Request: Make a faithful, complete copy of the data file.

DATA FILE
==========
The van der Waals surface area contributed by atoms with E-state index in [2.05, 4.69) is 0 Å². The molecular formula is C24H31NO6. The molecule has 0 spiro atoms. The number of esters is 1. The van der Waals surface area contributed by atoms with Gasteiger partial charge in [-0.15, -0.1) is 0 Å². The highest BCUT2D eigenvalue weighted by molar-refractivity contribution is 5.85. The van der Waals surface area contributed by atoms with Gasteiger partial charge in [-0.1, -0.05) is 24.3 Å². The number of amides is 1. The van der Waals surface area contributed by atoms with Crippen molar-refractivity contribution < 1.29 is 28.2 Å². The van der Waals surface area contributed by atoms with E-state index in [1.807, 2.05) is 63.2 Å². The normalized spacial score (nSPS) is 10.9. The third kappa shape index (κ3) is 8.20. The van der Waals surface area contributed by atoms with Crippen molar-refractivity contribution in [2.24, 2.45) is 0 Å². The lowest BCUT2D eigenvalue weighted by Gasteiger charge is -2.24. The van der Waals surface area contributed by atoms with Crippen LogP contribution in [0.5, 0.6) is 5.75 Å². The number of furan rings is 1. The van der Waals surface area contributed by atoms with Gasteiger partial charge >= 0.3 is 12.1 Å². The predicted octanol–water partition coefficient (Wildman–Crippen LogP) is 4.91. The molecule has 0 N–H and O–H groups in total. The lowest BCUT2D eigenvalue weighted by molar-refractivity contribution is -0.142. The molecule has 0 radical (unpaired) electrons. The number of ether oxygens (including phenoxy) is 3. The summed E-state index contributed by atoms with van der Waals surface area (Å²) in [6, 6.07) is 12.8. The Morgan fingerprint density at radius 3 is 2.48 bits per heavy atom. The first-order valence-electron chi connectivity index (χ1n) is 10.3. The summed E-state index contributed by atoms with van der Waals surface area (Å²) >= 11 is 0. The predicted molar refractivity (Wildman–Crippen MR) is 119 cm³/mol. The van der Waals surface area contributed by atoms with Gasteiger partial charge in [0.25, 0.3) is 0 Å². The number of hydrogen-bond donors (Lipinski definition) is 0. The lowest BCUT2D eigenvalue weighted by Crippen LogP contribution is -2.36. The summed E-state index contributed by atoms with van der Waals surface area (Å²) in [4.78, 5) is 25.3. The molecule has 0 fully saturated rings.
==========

The van der Waals surface area contributed by atoms with E-state index in [2.05, 4.69) is 0 Å². The molecular formula is C24H31NO6. The molecule has 0 spiro atoms. The number of esters is 1. The van der Waals surface area contributed by atoms with Gasteiger partial charge in [-0.15, -0.1) is 0 Å². The highest BCUT2D eigenvalue weighted by molar-refractivity contribution is 5.85. The van der Waals surface area contributed by atoms with Gasteiger partial charge in [-0.1, -0.05) is 24.3 Å². The number of amides is 1. The van der Waals surface area contributed by atoms with Crippen molar-refractivity contribution < 1.29 is 28.2 Å². The van der Waals surface area contributed by atoms with E-state index in [1.807, 2.05) is 63.2 Å². The normalized spacial score (nSPS) is 10.9. The third kappa shape index (κ3) is 8.20. The van der Waals surface area contributed by atoms with Crippen molar-refractivity contribution in [2.24, 2.45) is 0 Å². The lowest BCUT2D eigenvalue weighted by Gasteiger charge is -2.24. The van der Waals surface area contributed by atoms with Crippen LogP contribution in [0.5, 0.6) is 5.75 Å². The number of furan rings is 1. The van der Waals surface area contributed by atoms with Gasteiger partial charge >= 0.3 is 12.1 Å². The predicted octanol–water partition coefficient (Wildman–Crippen LogP) is 4.91. The molecule has 0 N–H and O–H groups in total. The lowest BCUT2D eigenvalue weighted by molar-refractivity contribution is -0.142. The molecule has 0 radical (unpaired) electrons. The number of ether oxygens (including phenoxy) is 3. The summed E-state index contributed by atoms with van der Waals surface area (Å²) in [6, 6.07) is 12.8. The Morgan fingerprint density at radius 3 is 2.48 bits per heavy atom. The first-order valence-electron chi connectivity index (χ1n) is 10.3. The summed E-state index contributed by atoms with van der Waals surface area (Å²) >= 11 is 0. The predicted molar refractivity (Wildman–Crippen MR) is 119 cm³/mol. The van der Waals surface area contributed by atoms with Gasteiger partial charge in [0.25, 0.3) is 0 Å². The number of hydrogen-bond donors (Lipinski definition) is 0. The lowest BCUT2D eigenvalue weighted by Crippen LogP contribution is -2.36. The summed E-state index contributed by atoms with van der Waals surface area (Å²) in [4.78, 5) is 25.3. The molecule has 0 fully saturated rings.